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On March 7, 2019, the United States Department of Labor (DOL) issued a proposed new rule that would significantly change the pay standards for overtime exemptions under the Fair Labor Standards Act (FLSA). The minimum salary necessary to qualify for the administrative, executive, or professional exemption under the FLSA has been $455 per week ($23,660 per year) since 2004. However, under the proposed rule, the salary threshold will increase to $679 per week (equivalent to $35,308 annually), which would expand overtime eligibility to more than one million workers. The proposed rule was sent to the White House for final review on August 12, 2019. We do not have a definitive implementation date, but expect it to be in place on or before January 2020.
This is not the first time efforts have been made to modify the salary threshold. In 2016, the Obama administration sought to increase the threshold to $47,476 ($913/week). However, that proposal was met with litigation that resulted in a nationwide injunction being issued. While that case was on appeal, the newly elected Republican administration withdrew the appeal, which left the injunction in place. Since that time, the industry has anticipated changes to the overtime rules, and the DOL began seeking comment on such changes in July 2017.
In addition to raising the minimum salary threshold, the proposed rule also proposes other changes, including raising the “highly compensated employee” exemption from $100,000 to $147,414. Currently, the FLSA applies a much less lenient exemption standard to employees earning $100,000 or more annually. Other proposed changes in the rule include a commitment to reviewing and updating the threshold, and allowing employers to use nondiscretionary bonuses and incentive payments (including commissions) to satisfy up to ten percent of the standard salary level.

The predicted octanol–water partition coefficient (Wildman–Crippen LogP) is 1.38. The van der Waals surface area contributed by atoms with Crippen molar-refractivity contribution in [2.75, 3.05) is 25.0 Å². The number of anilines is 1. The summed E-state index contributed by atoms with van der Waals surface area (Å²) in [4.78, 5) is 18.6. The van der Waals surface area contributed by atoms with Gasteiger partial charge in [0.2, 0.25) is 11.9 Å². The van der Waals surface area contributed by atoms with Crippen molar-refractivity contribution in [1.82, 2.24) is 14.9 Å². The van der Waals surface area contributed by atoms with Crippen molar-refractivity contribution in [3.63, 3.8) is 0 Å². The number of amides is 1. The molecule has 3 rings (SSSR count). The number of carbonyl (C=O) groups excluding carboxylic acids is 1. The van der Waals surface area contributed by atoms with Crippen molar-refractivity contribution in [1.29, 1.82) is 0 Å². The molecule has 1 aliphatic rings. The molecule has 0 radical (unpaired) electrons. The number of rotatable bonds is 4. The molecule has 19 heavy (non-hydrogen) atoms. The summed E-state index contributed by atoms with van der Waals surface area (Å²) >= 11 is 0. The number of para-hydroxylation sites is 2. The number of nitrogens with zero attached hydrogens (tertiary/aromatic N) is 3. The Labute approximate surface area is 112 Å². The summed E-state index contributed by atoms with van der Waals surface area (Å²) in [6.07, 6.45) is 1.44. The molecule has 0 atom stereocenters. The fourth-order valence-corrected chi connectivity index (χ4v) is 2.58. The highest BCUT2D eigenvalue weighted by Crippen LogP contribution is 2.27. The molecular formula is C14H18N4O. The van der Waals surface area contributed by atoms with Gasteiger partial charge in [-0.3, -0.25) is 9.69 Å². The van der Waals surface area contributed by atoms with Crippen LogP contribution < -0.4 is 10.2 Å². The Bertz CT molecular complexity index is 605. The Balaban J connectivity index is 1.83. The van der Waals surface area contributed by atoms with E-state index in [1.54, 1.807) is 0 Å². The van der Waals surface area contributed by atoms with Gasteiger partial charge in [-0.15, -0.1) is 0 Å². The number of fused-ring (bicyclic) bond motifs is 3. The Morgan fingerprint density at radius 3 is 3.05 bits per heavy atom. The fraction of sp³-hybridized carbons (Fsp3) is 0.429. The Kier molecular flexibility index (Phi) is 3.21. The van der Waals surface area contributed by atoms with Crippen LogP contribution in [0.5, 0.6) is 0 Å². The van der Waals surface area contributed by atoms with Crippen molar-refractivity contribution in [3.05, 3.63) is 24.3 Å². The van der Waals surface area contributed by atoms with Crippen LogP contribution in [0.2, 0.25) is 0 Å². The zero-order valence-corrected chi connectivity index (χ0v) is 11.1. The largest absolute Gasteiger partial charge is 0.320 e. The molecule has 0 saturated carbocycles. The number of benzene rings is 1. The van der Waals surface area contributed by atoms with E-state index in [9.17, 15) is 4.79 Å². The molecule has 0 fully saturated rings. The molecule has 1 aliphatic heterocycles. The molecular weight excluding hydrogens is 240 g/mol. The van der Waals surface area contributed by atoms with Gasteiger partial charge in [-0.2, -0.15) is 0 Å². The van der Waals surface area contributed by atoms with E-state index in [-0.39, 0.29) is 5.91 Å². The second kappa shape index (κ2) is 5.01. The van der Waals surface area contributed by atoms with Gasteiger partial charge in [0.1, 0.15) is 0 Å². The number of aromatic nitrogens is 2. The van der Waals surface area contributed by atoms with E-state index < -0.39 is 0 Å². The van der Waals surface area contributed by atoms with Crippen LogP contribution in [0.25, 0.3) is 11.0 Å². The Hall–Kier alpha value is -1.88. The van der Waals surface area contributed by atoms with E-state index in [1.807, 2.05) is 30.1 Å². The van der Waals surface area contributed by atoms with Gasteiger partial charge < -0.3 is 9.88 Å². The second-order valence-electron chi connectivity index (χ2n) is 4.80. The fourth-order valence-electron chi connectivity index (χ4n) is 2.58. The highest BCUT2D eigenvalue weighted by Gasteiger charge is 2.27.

It is the DOL’s intent that the new rule is put in place at the latest before the end of President Donald Trump’s first term in office. However, given the history and controversy surrounding the proposed rule, we can expect litigation to ensue by worker advocates, who are likely to argue that the DOL violated the Administrate Procedure Act by weakening the prior administration’s effort and denying more workers overtime pay. For now, employers should engage in analysis to consider how their current compensation programs may be impacted by the newly proposed salary threshold and make a plan for the effect of implementation on budgets for the upcoming year.
For more information regarding this alert, please contact one of the authors or a member of McGlinchey Stafford’s Labor & Employment Team.